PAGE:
The NRA uses creative accounting to post surge in revenue
The embattled National Rifle Association reported some good news to its supporters earlier this year: Revenue from membership dues jumped 33% last year to $170 million. But that picture may not be as rosy as those numbers suggest: “The NRA is increasingly reliant on selling long-term memberships” and counting much of the revenue the first year, said Brian Mittendorf, the Fisher Designated Professor in Accounting. “A very conservative approach with a five-year membership would be to record one-fifth in the current year and defer the rest.”
July 10, 2019
How a lawsuit could reveal secrets about Silicon Valley’s favorite philanthropic loophole
When professor Brian Mittendorf asks his lecture hall full of accounting students on the first day of each semester to name the 10 highest-grossing charities in the U.S., the Red Cross, United Way or Habitat for Humanity come easily. But his students miss some big ones.
July 2, 2019
How companies like Amazon are shifting logistics to a consumer-centric approach
Pro Food World
Fisher's Terry Esper discussed the “consumer-centric” supply chain at the WERC Annual Conference for Logistics Professionals in Columbus, saying that 67 percent of business buyers have switched vendors to get a more consumer-like experience, and in the days of Amazon, logistics matters more than it ever has.
June 28, 2019
Why building diverse friendships can improve your career
Research by Steffanie Wilk, associate dean for diversity and inclusion at Fisher, shows that workers with more diverse personal relationships were, not surprisingly, better at building a racially diverse network on the job. This broader network is invaluable in improving career outcomes.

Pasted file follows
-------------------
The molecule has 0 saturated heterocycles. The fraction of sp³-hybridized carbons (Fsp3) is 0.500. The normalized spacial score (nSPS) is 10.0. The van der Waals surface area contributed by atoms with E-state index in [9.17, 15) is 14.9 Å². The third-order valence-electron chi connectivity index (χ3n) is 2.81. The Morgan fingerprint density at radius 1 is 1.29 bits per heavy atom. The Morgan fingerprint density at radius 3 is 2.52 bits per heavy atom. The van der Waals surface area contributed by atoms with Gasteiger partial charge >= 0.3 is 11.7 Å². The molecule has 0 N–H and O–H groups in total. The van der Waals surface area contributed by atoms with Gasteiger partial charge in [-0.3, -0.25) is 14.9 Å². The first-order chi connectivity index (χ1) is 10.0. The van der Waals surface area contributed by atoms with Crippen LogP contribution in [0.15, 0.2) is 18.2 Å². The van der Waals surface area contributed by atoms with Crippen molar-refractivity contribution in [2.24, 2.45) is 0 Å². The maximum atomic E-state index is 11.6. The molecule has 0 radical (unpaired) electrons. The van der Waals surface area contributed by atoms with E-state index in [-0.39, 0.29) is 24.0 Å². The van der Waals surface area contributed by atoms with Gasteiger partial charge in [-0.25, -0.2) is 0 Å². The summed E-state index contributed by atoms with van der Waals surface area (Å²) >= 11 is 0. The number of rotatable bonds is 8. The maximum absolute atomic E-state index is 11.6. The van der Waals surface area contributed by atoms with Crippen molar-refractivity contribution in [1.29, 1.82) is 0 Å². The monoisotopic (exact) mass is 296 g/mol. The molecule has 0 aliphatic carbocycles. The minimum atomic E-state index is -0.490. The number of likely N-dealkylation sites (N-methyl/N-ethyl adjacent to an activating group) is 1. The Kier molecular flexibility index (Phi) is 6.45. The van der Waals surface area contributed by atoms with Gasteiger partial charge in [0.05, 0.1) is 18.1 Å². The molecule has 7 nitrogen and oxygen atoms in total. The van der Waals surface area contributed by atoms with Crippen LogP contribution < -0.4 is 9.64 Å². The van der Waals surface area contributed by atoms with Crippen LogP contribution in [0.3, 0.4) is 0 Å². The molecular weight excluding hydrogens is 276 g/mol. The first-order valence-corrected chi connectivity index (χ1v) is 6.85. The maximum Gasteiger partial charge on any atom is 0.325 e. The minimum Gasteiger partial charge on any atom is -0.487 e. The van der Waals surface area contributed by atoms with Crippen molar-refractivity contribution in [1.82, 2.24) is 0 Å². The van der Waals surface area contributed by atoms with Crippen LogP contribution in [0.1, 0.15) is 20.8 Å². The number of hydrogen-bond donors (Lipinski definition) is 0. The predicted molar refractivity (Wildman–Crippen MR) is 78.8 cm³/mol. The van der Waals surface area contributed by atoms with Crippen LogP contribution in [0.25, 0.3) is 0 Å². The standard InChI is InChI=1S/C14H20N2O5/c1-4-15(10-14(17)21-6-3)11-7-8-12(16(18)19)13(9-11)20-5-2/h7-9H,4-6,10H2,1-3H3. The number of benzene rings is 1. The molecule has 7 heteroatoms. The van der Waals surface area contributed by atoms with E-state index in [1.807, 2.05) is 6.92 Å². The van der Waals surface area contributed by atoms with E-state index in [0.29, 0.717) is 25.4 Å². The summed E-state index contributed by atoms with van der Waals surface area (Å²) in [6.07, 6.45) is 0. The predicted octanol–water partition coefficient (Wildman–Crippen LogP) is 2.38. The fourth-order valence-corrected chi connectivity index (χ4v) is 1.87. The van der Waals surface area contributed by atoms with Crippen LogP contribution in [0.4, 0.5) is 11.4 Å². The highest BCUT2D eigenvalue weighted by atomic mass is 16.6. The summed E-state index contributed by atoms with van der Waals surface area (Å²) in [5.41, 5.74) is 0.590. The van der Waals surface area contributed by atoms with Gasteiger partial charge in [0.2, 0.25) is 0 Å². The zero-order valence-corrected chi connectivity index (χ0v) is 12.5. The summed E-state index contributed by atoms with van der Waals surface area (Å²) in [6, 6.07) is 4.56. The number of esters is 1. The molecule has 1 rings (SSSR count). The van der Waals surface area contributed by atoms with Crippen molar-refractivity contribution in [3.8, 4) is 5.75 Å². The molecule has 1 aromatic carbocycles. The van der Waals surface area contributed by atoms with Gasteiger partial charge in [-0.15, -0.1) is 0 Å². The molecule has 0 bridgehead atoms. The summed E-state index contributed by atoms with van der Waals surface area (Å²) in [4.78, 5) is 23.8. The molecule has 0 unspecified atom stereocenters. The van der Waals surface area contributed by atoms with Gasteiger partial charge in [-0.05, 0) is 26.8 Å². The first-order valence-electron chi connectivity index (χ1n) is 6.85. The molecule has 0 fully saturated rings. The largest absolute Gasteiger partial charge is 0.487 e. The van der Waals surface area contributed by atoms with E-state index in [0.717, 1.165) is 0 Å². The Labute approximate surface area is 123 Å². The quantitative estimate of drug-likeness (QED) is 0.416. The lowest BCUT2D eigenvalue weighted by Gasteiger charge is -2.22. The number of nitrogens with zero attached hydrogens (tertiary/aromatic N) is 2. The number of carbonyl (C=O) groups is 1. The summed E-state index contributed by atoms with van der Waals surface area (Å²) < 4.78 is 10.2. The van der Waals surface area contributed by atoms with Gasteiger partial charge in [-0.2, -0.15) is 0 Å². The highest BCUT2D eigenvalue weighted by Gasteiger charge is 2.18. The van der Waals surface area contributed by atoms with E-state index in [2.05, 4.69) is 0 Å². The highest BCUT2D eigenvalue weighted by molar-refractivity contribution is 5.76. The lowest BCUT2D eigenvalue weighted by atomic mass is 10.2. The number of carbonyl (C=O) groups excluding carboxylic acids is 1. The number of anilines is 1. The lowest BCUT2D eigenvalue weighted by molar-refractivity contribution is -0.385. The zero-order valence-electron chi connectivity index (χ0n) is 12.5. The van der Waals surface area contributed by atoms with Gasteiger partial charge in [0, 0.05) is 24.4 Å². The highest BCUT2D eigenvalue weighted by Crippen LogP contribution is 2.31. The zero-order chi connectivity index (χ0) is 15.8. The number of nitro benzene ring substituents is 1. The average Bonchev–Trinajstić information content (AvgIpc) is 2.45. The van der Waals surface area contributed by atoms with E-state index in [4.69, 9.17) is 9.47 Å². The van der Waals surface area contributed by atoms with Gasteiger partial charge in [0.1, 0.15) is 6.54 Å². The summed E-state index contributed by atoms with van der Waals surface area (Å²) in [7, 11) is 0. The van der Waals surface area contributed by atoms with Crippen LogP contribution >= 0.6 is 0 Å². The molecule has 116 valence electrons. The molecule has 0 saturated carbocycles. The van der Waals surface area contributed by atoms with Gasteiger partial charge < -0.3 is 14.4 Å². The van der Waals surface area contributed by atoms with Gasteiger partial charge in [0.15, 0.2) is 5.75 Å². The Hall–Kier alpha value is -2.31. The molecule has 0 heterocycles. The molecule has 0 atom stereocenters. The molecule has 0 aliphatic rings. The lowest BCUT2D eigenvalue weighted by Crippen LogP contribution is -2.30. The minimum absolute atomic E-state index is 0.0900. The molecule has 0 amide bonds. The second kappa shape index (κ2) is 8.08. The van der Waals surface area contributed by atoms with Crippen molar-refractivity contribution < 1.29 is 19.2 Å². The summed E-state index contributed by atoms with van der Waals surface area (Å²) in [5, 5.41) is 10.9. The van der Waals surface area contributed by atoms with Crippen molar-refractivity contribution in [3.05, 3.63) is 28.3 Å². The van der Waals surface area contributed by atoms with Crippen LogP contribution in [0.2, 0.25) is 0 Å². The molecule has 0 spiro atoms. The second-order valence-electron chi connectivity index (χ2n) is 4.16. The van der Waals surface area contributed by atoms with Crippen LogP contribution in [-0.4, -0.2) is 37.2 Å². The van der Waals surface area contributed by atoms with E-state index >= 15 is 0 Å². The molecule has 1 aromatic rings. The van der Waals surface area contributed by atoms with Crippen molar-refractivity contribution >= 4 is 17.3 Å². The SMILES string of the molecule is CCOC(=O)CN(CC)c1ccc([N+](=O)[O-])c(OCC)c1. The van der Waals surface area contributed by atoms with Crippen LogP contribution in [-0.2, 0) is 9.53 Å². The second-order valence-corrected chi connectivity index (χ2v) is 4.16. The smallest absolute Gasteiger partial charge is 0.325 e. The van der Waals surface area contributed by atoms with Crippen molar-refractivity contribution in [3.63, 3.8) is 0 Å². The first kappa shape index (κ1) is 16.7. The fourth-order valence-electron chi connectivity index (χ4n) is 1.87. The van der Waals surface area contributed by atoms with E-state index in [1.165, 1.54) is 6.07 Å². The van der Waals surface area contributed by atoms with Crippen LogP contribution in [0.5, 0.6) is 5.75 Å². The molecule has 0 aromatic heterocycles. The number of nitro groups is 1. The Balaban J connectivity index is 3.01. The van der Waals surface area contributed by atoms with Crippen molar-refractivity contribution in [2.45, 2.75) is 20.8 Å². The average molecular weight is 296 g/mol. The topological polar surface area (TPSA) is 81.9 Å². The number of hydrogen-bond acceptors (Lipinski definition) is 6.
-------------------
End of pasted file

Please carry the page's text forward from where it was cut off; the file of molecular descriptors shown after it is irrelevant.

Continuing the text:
June 27, 2019
Risk analysts rewrite playbook for climate-driven disasters
Record damages and the increasing frequency in climate change-related weather events have driven risk analysts into uncharted waters in predicting the magnitude of future risks or finding ways to minimize or avoid them. "Whether it's fires or flooding or hurricanes, companies are starting to think that what used to be a once-in-500-years event may perhaps now be a 10- to 20-year event," said Phil Renaud, the executive director of the Risk Institute.
June 25, 2019
Wrongful death lawsuits, Legionnaires’ outbreak damage Mount Carmel brand, experts say
Experts in crisis management say the damage to the Mount Carmel brand is significant but not beyond repair. Deborah Mitchell, who teaches marketing at Fisher College of Business, says there are plenty of examples of company brands surviving extraordinary damage.
June 14, 2019
Is your business cyber resilient?
Philip S. Renaud, executive director of the Risk Institute, details research from the center that found 28 percent of financial, non-financial, public and private firms have been victims of a cyber-attack, and that 33 percent of firms don’t think that they are at risk of a cyber-attack.
June 11, 2019
Concentration in the asset management industry and stock prices
Itzhak Ben-David, the Neil Klatskin Chair in Finance and Real Estate at Fisher, and his colleagues studied the impact of large institutional ownership on stock prices in the US market. The researchers showed that ownership by large institutions increases volatility in the underlying securities, and that this increase reflects a rise of noise in stock prices.